Why exclude prisoners from the NDIS?
The National Disability Insurance Scheme (NDIS) prides itself on giving individuals with a disability voice and control to choose their own supports. However, this is not the case for all Australians with a disability.
Individuals with a disability are grossly overrepresented in the criminal justice system in Australia. Statistics reveal that at least half of the prison population has some form of psychological, cognitive or physical impairment. People with disability are more at risk of incarceration and without adequate support are more likely to re-offend and fall into the cycle of recidivism. Exclusion from the NDIS and interruption to much-needed support only increases the chance of a person with a disability reoffending. So why are these people who would benefit the most from individual and specialised support denied the right to NDIS access?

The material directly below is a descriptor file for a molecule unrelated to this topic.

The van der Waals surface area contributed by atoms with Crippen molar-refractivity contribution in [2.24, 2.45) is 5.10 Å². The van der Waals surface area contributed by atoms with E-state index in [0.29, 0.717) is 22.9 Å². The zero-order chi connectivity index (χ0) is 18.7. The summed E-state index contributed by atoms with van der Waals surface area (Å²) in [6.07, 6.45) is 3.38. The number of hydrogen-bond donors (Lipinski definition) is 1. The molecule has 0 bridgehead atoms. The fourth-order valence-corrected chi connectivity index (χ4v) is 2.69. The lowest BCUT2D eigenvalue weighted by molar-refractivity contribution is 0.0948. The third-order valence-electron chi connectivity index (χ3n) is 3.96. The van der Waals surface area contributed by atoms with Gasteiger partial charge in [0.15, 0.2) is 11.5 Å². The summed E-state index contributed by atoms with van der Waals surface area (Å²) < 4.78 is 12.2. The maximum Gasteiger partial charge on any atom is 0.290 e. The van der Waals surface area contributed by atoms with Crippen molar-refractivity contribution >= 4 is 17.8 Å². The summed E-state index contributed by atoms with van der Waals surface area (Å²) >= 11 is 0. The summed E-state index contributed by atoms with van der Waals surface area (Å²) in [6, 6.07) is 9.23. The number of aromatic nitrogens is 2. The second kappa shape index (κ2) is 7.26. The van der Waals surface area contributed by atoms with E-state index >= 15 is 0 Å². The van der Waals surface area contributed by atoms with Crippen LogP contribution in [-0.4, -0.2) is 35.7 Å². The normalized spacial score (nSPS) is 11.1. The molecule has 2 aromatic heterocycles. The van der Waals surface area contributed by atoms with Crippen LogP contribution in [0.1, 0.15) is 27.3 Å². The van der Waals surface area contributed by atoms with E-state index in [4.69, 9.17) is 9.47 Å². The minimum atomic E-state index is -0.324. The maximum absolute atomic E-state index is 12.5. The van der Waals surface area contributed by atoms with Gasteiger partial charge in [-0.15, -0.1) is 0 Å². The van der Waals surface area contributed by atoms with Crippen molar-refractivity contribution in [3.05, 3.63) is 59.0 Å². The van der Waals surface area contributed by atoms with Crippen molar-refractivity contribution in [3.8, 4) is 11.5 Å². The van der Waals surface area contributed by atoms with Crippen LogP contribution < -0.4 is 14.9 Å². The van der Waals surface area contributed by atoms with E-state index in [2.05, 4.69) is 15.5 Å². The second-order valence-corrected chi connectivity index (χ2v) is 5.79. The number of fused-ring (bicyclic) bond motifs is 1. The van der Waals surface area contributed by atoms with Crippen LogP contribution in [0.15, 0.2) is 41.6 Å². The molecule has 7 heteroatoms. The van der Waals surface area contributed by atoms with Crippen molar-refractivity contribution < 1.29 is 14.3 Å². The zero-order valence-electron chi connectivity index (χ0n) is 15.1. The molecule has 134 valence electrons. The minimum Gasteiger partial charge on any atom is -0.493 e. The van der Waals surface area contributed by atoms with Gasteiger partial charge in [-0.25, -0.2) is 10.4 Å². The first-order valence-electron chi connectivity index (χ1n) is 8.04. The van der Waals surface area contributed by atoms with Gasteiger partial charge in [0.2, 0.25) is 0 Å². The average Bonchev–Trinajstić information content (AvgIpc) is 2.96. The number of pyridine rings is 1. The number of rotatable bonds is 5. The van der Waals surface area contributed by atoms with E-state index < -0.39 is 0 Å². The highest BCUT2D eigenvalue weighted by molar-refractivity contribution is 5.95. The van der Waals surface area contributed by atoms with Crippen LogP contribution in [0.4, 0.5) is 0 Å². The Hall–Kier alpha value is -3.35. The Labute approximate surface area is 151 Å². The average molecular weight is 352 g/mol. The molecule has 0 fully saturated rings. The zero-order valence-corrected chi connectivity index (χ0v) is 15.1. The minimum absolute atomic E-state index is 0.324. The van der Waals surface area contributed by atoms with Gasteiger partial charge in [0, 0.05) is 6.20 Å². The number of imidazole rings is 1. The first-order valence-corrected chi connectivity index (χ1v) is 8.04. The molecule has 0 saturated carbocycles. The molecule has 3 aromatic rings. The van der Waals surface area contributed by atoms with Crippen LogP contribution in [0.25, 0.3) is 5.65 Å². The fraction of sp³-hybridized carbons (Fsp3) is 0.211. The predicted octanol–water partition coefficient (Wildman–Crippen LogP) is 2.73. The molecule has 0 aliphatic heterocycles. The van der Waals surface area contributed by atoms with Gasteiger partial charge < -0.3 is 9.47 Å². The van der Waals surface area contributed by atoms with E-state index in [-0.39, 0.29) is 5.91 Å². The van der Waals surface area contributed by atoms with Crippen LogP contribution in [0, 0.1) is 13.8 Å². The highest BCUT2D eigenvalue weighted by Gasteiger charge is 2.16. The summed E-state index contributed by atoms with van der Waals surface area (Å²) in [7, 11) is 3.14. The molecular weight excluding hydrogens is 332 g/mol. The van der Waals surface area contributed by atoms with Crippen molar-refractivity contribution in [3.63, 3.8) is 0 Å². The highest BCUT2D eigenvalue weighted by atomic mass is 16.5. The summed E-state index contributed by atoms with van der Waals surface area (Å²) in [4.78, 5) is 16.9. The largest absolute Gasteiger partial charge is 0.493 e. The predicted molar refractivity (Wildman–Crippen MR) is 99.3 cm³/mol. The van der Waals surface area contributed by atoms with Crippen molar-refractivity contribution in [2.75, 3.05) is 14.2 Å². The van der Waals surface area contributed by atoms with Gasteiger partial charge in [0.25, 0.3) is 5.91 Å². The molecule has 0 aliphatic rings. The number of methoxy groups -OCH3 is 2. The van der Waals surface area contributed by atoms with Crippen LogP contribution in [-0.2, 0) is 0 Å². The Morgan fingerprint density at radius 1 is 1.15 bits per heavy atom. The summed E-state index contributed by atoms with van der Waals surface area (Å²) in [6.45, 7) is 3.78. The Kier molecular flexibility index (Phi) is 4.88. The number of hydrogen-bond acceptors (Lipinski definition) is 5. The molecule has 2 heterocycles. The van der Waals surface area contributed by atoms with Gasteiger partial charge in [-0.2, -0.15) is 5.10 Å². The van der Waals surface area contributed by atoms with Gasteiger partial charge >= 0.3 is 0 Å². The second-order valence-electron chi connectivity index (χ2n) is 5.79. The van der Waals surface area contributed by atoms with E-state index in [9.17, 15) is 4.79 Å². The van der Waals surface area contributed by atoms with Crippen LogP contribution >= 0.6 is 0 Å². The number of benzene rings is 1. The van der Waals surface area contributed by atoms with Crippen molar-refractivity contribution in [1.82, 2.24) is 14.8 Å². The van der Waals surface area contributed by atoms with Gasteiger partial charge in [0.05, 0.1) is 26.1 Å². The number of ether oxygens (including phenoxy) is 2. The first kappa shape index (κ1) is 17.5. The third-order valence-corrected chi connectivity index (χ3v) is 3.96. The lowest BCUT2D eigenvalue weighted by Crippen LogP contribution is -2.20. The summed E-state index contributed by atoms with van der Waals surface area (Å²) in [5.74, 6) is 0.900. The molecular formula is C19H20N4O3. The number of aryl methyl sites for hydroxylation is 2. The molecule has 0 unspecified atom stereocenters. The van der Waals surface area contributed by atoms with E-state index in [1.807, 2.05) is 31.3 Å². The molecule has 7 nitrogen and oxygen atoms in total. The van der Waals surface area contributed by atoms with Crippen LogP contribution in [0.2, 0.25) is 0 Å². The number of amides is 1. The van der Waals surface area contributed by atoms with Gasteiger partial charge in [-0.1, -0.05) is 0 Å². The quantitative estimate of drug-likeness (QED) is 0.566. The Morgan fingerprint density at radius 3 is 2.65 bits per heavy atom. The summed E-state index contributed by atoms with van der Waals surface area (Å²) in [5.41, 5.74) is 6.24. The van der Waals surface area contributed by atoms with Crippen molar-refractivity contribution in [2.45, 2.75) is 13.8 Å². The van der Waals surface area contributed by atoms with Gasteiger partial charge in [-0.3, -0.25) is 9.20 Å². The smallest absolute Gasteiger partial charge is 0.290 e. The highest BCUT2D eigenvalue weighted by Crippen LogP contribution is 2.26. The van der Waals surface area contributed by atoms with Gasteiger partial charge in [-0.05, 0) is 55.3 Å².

Access to the NDIS for all Australians with a disability, including prisoners, would not only improve the quality of life for the individual but also drastically reduce government expenditure. On average in Australia more than $300 is spent per day, per prisoner. Imagine the reduction in recidivism rates and therefore costs if the estimated 1 in 2 people with a disability in prison received high quality, specialised disability care supported by the NDIS?